Page 1 [Newspaper Page] — The Missionary Weekly — 11 September 1890

The Missionary Weekly. Vol. XI. in Two Hemispheres. BY GEORGE T. SMART. If the report is true that Ismail Pasha is dead, one of the figures of nineteenth-century events is vanished. Probably since the time of Prince Talleyrand the world has not seen such a genius for intrigue. Ismail was an intelligent, cultivated, and progressive man. To him jointly, with the French De Lesseps, we owe the Suez Canal; to him also Egypt owes much of its modernization. Alexandria, under Ismail, became an European city, with squares and boulevards and works of art. The vast debt which oppresses the fellaheen was not made lighter, but more ponderous, by the progressive Ismail. Progression is costly, especially when marching forward under a despot. With the ex-Khedive, where culture left off barbarism began. The culture was of the head rather than the heart. That was desperately wicked, and deceitful above much. Outside embellishments of Alexandrian squares and suburbs were plentifully bedaubed with huma...

Publication Title: Missionary Weekly, The
Source: Library of Virginia
Country/State of Publication: Virginia, United States
Page 2 [Newspaper Page] — The Missionary Weekly — 11 September 1890

2 The Successful Artist. BY J. G. WAGGONER. "I shall be satisfied when I awake in thy likeness." (Psalms xvii: 15.) The end of our profession is the likeness of God. It"is to be the masterpiece of our lives. Every touch of the brush must bring out some characteristic of him, or the stroke was a failure, and often a damage. The m aterial has much to do in the character of the artist's work. The canvass now upon the easel is as enduring as the ages. Summer's suns and winter's storms come and go, but they neither fade the colors nor wear the fabric. There is no hiding-place for it. The rocks and mountains cannot cover it from the presence of God. The true picture once rested upon that canvass. "Let us make man in our own image," said the Lord God. "In the image of God created he them." But man lost his image. For four thousand years man tried the imitation of all he cOuld find on earth and sea and sky. The imagination was filled with every conceivable thing. But it satisfied not. The a...

Publication Title: Missionary Weekly, The
Source: Library of Virginia
Country/State of Publication: Virginia, United States
Page 3 [Newspaper Page] — The Missionary Weekly — 11 September 1890

September 11,1890. International Sanday-Scbool Lessons FOB 1890. THIRD QUARTER. Lesson XII: September 21. Jesus Entering Jerusalem. Lukexix: 37-48. jGOLDEN TEXT.—Blessed be the King that cometh in the name of the Lord.— Luke xix: 38. TlME.—Sunday, April 2d, A. D. 30; the first day after the Jewish Sabbath had ended, and five days before the crucifixion. The cleansing of the temple was on Monday, April 3d. PLACE.—I. The Mount of Olives, on the main road from Bethany to Jerusalem. 2. The temple in Jerusalem. PARALLEL ACCOUNTS.—Matt, xxi: 8-16; Mark xi: 8-17; John xii: 13-15. INTRODUCTION. —The account of this public and triumphant entry into Jerusalem by Jesus five days before his death is given by all four evangelists, but by John only briefly. For a complete and accurate account of this event, the several accounts given should be carefully read and compared. While the account given by Luke is, perhaps, the fullest, he omits any mention of the entry, such as his arrival at Bethany, p...

Publication Title: Missionary Weekly, The
Source: Library of Virginia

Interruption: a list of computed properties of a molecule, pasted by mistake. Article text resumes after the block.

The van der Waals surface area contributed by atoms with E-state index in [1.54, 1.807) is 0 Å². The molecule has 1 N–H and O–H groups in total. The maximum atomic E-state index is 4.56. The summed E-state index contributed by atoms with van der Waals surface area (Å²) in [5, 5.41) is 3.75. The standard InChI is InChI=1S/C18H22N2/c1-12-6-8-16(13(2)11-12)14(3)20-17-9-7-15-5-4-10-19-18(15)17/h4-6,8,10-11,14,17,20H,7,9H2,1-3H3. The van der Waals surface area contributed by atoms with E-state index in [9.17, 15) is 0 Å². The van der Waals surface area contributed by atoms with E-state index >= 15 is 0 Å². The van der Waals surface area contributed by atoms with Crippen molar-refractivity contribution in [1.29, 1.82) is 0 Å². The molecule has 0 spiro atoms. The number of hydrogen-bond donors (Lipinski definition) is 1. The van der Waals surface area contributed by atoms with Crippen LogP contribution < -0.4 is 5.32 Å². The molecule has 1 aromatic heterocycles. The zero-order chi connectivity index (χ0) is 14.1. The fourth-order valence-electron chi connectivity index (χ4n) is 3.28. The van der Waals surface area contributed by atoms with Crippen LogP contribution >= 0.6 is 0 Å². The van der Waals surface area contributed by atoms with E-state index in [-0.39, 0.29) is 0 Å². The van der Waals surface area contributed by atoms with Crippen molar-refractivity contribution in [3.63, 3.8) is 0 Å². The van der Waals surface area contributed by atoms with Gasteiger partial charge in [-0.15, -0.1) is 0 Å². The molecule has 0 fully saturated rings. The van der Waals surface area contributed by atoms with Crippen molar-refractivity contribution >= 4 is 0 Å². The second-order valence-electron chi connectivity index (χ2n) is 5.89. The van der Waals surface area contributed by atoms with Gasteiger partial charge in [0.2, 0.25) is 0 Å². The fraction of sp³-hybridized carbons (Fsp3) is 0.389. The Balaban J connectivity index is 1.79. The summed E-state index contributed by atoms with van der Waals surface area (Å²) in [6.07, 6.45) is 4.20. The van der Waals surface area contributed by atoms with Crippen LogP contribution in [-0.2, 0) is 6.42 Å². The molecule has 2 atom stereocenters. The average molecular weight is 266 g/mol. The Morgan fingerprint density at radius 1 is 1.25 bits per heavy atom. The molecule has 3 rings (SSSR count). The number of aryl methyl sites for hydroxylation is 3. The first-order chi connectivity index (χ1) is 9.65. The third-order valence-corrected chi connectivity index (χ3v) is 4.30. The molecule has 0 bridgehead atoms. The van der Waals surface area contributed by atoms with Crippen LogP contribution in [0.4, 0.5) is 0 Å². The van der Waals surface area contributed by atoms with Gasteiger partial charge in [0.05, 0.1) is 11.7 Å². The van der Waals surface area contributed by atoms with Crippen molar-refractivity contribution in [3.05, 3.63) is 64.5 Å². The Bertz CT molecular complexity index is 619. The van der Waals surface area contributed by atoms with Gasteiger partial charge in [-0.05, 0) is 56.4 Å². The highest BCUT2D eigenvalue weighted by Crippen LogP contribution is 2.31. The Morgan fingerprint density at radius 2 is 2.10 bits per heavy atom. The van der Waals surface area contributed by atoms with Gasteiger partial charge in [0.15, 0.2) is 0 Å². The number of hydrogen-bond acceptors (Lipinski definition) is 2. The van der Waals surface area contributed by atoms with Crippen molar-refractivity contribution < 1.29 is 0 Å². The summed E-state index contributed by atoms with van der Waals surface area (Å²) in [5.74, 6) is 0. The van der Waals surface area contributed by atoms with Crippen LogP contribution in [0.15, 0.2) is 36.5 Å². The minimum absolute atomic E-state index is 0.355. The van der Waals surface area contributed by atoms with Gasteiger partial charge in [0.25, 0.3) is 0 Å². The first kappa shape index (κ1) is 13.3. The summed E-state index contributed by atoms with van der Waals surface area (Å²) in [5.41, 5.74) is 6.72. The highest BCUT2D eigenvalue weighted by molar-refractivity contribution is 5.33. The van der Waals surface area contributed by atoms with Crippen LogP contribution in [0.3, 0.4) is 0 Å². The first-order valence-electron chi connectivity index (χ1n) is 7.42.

Country/State of Publication: Virginia, United States
Page 4 [Newspaper Page] — The Missionary Weekly — 11 September 1890

A MISSIONARY WEEEY CO, MMers. Nos. 9,11, and 13 N. 12th Street, RICHMOND, VA. TERMB OF BJJBBOBIPTIOH Payment in advance, - - *• - $150 Payment after thirty dayg, • - <2.00 All remittances should be made to the Missionary Weekly Company. i ' Any subscriber ordering his paper changed will please be careful to name post-office from which, as well as the one to which, he wishes it changed. The paper is sent regularly to subscribers until they duly notify the publishers to stop it, and until all arrearages are paid. Any one is legally regarded as a subscriber who gets the paper from the post-office and uses it, whether he or some one else ordered It to be sent. Any subscriber not receiving his paper promptly and regularly should notify us at once. Any mistake cheerfully corrected. Our roaders will confer an especial favor upon the Missionary Weekly, and have better and prompter attention given to their orders, if they will mention the paper when answering advertisements, order...

Publication Title: Missionary Weekly, The
Source: Library of Virginia
Country/State of Publication: Virginia, United States
Page 5 [Newspaper Page] — The Missionary Weekly — 11 September 1890

September 11,1890. Annual Meeting of the Nebraska Christian missionary Convention. BY CHARLES HAZELRIGG. The Nebraska Christian Mis- - -sionary Convention held its twenty - third annual meeting with the Christian church at -Lincoln, beginning Tuesday, August 26th, and closing Friday, the 2yth. The first morning the devotional exercises were led by Bro. R. W. Abberly, of Lincoln. This was followed by a discussion of a topic on "Reverence for the Bible," introduced by Bro. William Sumpter, of Unadilla. ■Several participated in the discussion. The business session opened at 9 o'clock, with President J. Z. Briscoe, of Lincoln, in the chair. He delivered a short introductory address, in which he gave a brief review of the past year's work. Some had found fault because they thought that sdme parts of the State work had been neglected. But when it is remembered that the great university of the Nebraska brotherhood had been completed and a large endowment secured within the past twelve mont...

Publication Title: Missionary Weekly, The
Source: Library of Virginia
Country/State of Publication: Virginia, United States
Page 6 [Newspaper Page] — The Missionary Weekly — 11 September 1890